DSS hounds journalist over report on rift between Monguno and Kyari


A Nigerian journalist with Premium Times is currently in hiding after the Department of State Services hounded him over a report he wrote about the rift between the National Security AdviserBabagana Monguno and President Muhammadu Buhari’s chief of staff Abba Kyari.

Samuel Ogundipe wrote a detailed report in which he exposed the simmering fight for control within Buhari’s inner circle.

He detailed how Monguno cautioned all the service chiefs against taking orders from Kyari, whom he (Monguno) accused in a memo addressed to Buhari of interfering in security matters.

“You are reminded that the Chief of Staff to the President is not a presiding head of security, neither is he sworn to an oath of defending the country,” Monguno said in the leaked memo.

Two sources told The Guardian that Ogundipe has gone into hiding since the DSS started asking him to provide the source of his information.

“His email and WhatsApp were hacked overnight by the people suspected to be DSS during the week,” one of the sources said on Saturday.

“They even went to his house in Abuja but he was not there.”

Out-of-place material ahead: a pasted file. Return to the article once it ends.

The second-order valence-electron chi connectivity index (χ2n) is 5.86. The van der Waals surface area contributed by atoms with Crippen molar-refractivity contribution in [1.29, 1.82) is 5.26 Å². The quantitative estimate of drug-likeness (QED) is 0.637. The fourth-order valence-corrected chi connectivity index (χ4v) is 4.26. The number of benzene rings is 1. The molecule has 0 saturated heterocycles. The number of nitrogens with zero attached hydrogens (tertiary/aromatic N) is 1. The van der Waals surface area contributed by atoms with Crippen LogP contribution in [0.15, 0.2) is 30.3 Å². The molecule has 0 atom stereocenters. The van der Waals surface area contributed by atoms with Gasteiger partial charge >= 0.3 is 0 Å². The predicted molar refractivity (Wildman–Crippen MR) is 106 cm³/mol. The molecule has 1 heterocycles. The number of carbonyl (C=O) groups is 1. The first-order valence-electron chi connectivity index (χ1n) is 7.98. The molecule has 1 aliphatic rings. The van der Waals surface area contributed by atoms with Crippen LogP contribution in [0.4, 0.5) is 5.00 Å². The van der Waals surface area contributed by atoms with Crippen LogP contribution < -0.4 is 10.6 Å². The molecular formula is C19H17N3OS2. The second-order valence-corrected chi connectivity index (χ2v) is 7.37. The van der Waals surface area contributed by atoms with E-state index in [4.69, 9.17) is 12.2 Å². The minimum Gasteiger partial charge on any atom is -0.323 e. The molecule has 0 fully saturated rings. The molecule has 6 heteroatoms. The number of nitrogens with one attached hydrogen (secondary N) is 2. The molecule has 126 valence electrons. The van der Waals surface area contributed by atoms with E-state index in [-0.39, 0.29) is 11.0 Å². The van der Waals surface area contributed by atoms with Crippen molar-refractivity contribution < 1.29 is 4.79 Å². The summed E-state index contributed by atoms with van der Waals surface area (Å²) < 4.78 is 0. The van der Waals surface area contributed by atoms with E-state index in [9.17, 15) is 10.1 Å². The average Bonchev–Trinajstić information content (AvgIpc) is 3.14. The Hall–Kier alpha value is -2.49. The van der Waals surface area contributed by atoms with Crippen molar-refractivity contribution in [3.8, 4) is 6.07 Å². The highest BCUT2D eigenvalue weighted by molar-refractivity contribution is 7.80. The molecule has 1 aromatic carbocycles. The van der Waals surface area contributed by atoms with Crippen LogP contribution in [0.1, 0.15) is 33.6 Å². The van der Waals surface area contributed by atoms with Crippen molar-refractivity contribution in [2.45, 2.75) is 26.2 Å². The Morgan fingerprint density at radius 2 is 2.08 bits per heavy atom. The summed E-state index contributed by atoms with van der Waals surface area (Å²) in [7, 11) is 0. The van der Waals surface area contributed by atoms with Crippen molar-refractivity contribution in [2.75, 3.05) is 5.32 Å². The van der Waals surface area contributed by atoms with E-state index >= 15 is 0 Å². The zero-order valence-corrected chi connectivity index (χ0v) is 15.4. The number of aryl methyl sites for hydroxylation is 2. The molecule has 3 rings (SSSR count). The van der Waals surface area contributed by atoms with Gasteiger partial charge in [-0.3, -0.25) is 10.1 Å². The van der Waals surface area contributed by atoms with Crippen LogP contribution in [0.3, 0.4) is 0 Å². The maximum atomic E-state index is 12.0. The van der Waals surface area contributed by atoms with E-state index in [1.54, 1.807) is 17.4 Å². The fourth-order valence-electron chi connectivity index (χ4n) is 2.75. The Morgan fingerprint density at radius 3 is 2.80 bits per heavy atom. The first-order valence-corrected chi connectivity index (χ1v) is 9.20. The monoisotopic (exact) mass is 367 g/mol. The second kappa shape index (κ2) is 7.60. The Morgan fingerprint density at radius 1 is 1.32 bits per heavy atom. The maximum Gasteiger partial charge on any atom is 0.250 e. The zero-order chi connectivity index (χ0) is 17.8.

“We find it extremely disturbing that Nigerian Government through the DSS is moving to arrest Samuel Ogundipe over leaked NSA’s letter on Abba Kyari,” a civil rights organisation EiE said. “This campaign to harass, intimidate and silence journalists violates the core principles of democracy.”

The managing editor of Premium Times Idris Akinbanjo told ICIR that he was aware that the DSS was looking to arrest Ogundipe to identify the source of the memo which he cited in his report. He, however, said the journalist has not been arrested.

“We know that the DSS are desperate to identify our source for the story but we are reviewing the situation,” Akinbanjo said.

This is not the first time the Nigerian security agents will be harassing the Ogundipe to get the source of his reports.

Ogundipe spent three days in a police cell in August 2018 after publishing the details of a report sent to the then acting president Yemi Osinbajo by the then inspector general of police, Ibrahim Idris, on events that took place at the National Assembly on August 7.

The police said Ogundipe was arrested for being in possession of classified information and demanded that he named his source.

Ogundipe, after his release, said he was kept in a “fetid cage” along with persons arrested for “violent crimes”.

“I spent three days in detention. But it was enough time for me to appreciate the precarious fate of journalism in Nigeria, despite nearly two decades of uninterrupted civil rule. I felt terrible to be incarcerated and isolated and accused of crimes that were clearly unfounded,” he said in 2018.


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